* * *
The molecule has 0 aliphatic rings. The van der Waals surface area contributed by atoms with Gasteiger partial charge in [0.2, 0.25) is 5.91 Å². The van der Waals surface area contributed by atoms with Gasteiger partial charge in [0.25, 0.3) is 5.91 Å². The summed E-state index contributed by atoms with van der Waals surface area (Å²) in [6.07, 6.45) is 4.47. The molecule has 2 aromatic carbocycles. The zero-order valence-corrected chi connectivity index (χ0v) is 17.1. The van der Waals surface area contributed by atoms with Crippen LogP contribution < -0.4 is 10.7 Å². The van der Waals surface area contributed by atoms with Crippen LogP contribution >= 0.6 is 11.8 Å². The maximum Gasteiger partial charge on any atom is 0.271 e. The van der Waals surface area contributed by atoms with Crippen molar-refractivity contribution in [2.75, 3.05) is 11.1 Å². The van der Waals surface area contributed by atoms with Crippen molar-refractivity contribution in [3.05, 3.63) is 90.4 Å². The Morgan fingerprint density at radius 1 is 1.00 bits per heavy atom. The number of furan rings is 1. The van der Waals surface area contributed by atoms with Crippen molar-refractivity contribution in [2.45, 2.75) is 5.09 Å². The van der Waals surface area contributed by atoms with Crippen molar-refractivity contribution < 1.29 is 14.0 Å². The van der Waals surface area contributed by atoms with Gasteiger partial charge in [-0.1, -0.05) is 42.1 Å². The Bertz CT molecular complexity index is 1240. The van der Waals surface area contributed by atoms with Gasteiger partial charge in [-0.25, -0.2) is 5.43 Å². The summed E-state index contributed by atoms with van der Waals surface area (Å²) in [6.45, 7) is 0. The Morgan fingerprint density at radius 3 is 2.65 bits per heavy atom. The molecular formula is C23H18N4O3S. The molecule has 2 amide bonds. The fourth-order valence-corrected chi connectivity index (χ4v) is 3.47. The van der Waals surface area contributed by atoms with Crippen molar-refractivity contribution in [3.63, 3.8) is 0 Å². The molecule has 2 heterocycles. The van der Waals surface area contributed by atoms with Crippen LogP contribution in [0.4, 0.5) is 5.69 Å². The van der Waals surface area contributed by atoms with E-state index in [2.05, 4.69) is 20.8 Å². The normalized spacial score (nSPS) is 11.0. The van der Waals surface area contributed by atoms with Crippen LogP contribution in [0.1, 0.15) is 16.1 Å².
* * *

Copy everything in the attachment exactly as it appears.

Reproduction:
The molecule has 0 aliphatic rings. The van der Waals surface area contributed by atoms with Gasteiger partial charge in [0.2, 0.25) is 5.91 Å². The van der Waals surface area contributed by atoms with Gasteiger partial charge in [0.25, 0.3) is 5.91 Å². The summed E-state index contributed by atoms with van der Waals surface area (Å²) in [6.07, 6.45) is 4.47. The molecule has 2 aromatic carbocycles. The zero-order valence-corrected chi connectivity index (χ0v) is 17.1. The van der Waals surface area contributed by atoms with Crippen LogP contribution < -0.4 is 10.7 Å². The van der Waals surface area contributed by atoms with Crippen LogP contribution >= 0.6 is 11.8 Å². The maximum Gasteiger partial charge on any atom is 0.271 e. The van der Waals surface area contributed by atoms with Crippen molar-refractivity contribution in [2.75, 3.05) is 11.1 Å². The van der Waals surface area contributed by atoms with Crippen molar-refractivity contribution in [3.05, 3.63) is 90.4 Å². The Morgan fingerprint density at radius 1 is 1.00 bits per heavy atom. The number of furan rings is 1. The van der Waals surface area contributed by atoms with Crippen molar-refractivity contribution in [2.45, 2.75) is 5.09 Å². The van der Waals surface area contributed by atoms with Crippen molar-refractivity contribution < 1.29 is 14.0 Å². The van der Waals surface area contributed by atoms with Gasteiger partial charge in [-0.1, -0.05) is 42.1 Å². The Bertz CT molecular complexity index is 1240. The van der Waals surface area contributed by atoms with Gasteiger partial charge in [-0.25, -0.2) is 5.43 Å². The summed E-state index contributed by atoms with van der Waals surface area (Å²) in [6.45, 7) is 0. The Morgan fingerprint density at radius 3 is 2.65 bits per heavy atom. The molecular formula is C23H18N4O3S. The molecule has 2 amide bonds. The fourth-order valence-corrected chi connectivity index (χ4v) is 3.47. The van der Waals surface area contributed by atoms with Crippen molar-refractivity contribution in [3.63, 3.8) is 0 Å². The molecule has 2 heterocycles. The van der Waals surface area contributed by atoms with Crippen LogP contribution in [0.4, 0.5) is 5.69 Å². The van der Waals surface area contributed by atoms with E-state index in [2.05, 4.69) is 20.8 Å². The normalized spacial score (nSPS) is 11.0. The van der Waals surface area contributed by atoms with Crippen LogP contribution in [0.1, 0.15) is 16.1 Å².